‘From the castle to the cottage’: Queen's Nurses and health inequalities in Scotland, c. 1955–1975

Alexandria Kerr Flucker, Janet Greenlees

Research output: Chapter in Book/Report/Conference proceedingChapter (peer-reviewed)peer-review


This paper examines how the Queen’s Nurses sought to provide nursing care to Scotland’s poor immediately after the development of the National Health Service (NHS) in the 1940s. The Queen’s Nurses were the district nurses of the Queen’s Nursing Institute Scotland (QNIS) which was established in 1909 as an offshoot of the Queen Victoria Jubilee Institute for Nurses, itself founded in 1889 to educate nurses to care for the sick poor in their own homes. From the outset, the ethos of the QNIS was to tackle health inequalities in Scotland by providing nursing care for those people unable to pay. The NHS incorporated the Queen’s district nurses into its framework and they became local health authority employees, forming part of community-based health services.60 This paper utilises oral histories of Scottish Queen’s district nurses to try and understand their working responsibilities and relationships within a variety of community settings. It also analyses how these helped the nurses address health inequalities, both formally and informally.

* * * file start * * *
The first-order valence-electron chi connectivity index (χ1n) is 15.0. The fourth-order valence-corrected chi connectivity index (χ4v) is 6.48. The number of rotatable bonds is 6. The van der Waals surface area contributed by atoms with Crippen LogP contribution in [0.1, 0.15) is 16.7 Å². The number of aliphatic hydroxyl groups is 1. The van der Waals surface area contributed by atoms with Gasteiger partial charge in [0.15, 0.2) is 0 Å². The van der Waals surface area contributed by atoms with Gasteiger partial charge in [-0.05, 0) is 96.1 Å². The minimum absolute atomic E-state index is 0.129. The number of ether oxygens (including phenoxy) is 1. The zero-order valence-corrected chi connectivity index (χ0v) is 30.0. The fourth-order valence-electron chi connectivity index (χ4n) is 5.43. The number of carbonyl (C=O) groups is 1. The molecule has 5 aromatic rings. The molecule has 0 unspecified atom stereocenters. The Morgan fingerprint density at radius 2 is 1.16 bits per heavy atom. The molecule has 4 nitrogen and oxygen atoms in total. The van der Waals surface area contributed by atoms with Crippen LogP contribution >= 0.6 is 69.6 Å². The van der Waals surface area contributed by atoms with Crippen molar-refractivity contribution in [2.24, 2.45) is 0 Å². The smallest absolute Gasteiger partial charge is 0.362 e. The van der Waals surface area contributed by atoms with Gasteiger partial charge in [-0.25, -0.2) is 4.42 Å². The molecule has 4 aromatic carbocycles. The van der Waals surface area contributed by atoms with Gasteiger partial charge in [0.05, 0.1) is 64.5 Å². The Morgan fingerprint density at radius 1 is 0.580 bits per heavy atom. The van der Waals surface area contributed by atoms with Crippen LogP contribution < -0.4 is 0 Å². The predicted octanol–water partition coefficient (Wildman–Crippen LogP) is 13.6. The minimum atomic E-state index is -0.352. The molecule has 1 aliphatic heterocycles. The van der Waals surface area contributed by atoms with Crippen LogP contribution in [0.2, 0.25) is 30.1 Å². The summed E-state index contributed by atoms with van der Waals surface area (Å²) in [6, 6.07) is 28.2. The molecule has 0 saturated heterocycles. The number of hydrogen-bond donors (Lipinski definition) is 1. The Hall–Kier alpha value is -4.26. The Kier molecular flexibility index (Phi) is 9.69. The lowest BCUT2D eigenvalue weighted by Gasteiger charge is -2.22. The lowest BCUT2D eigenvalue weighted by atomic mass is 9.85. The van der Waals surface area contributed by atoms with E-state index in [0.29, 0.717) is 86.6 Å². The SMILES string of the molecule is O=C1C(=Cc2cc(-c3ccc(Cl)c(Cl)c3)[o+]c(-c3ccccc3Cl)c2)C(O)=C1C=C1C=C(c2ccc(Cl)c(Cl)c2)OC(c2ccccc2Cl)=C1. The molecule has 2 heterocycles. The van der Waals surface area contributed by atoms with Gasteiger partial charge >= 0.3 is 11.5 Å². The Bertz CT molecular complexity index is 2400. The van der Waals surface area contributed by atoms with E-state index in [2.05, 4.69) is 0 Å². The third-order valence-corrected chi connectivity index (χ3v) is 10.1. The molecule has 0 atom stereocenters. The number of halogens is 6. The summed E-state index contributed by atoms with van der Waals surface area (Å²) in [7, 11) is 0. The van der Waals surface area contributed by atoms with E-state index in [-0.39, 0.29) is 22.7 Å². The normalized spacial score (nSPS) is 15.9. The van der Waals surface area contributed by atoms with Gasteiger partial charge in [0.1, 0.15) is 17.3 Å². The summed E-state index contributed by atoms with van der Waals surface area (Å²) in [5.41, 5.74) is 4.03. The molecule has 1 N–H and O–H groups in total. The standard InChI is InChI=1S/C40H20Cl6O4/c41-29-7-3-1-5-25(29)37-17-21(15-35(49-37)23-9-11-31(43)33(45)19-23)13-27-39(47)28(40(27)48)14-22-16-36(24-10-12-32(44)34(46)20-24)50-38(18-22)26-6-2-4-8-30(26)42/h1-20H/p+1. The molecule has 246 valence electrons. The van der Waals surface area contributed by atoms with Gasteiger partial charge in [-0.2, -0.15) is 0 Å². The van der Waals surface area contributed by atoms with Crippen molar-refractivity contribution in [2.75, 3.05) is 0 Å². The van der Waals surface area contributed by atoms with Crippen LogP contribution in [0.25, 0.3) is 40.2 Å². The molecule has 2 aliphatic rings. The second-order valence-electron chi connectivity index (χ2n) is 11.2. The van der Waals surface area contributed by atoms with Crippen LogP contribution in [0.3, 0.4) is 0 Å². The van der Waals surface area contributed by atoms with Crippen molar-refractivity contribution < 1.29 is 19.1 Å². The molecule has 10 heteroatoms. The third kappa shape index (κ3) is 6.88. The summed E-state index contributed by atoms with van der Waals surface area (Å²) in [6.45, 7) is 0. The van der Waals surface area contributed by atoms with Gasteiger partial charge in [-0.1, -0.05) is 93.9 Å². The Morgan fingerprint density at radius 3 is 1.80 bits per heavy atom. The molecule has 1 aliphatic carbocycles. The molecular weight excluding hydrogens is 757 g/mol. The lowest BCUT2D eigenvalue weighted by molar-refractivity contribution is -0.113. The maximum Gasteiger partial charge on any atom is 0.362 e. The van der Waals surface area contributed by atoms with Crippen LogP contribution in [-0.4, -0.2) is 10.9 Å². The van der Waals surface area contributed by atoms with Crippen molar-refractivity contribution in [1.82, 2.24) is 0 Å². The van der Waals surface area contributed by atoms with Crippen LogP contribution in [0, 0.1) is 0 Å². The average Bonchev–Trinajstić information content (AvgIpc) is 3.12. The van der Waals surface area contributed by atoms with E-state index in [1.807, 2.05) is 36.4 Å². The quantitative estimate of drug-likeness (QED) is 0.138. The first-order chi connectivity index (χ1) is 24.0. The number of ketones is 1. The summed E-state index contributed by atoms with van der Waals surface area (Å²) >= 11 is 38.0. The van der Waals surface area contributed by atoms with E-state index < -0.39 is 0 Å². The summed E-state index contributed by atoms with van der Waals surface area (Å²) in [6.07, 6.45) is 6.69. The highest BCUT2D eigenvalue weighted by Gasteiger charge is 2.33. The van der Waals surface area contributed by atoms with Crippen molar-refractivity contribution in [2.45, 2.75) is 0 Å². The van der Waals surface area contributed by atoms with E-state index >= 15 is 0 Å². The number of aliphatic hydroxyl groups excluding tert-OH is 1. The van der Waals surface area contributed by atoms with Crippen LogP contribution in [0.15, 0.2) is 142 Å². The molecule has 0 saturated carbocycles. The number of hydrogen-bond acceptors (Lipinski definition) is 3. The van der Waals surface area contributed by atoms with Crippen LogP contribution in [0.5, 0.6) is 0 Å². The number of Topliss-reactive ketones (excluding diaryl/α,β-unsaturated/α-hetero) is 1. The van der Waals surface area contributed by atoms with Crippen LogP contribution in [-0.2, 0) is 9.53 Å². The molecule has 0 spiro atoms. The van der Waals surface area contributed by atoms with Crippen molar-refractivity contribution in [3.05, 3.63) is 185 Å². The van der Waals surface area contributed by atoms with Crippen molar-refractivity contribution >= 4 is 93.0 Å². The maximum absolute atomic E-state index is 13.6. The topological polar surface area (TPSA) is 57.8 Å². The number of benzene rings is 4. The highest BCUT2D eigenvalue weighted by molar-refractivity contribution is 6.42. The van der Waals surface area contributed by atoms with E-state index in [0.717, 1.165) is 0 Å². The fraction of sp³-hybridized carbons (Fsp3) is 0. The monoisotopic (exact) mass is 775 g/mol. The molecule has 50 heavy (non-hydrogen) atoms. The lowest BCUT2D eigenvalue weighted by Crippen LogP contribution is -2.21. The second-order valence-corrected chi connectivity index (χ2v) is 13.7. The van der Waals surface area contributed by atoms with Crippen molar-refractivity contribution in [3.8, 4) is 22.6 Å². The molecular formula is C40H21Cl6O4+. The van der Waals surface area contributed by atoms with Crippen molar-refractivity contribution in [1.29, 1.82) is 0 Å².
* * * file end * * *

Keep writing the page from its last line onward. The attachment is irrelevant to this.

Original languageEnglish
Title of host publicationCaring for the Poor in Twentieth-Century Scotland
Subtitle of host publicationReport of a Queen’s Nursing Institute Scotland/Glasgow Caledonian University workshop held in Glasgow, 11–12 September 2014
EditorsJanet Greenlees
Place of PublicationEdinburgh
PublisherThe Queen's Nursing Institute Scotland
Number of pages7
ISBN (Electronic)9780953826827
Publication statusPublished - 2014


  • history of medicine
  • Queen’s Nurses
  • National Health Service
  • health inequalities


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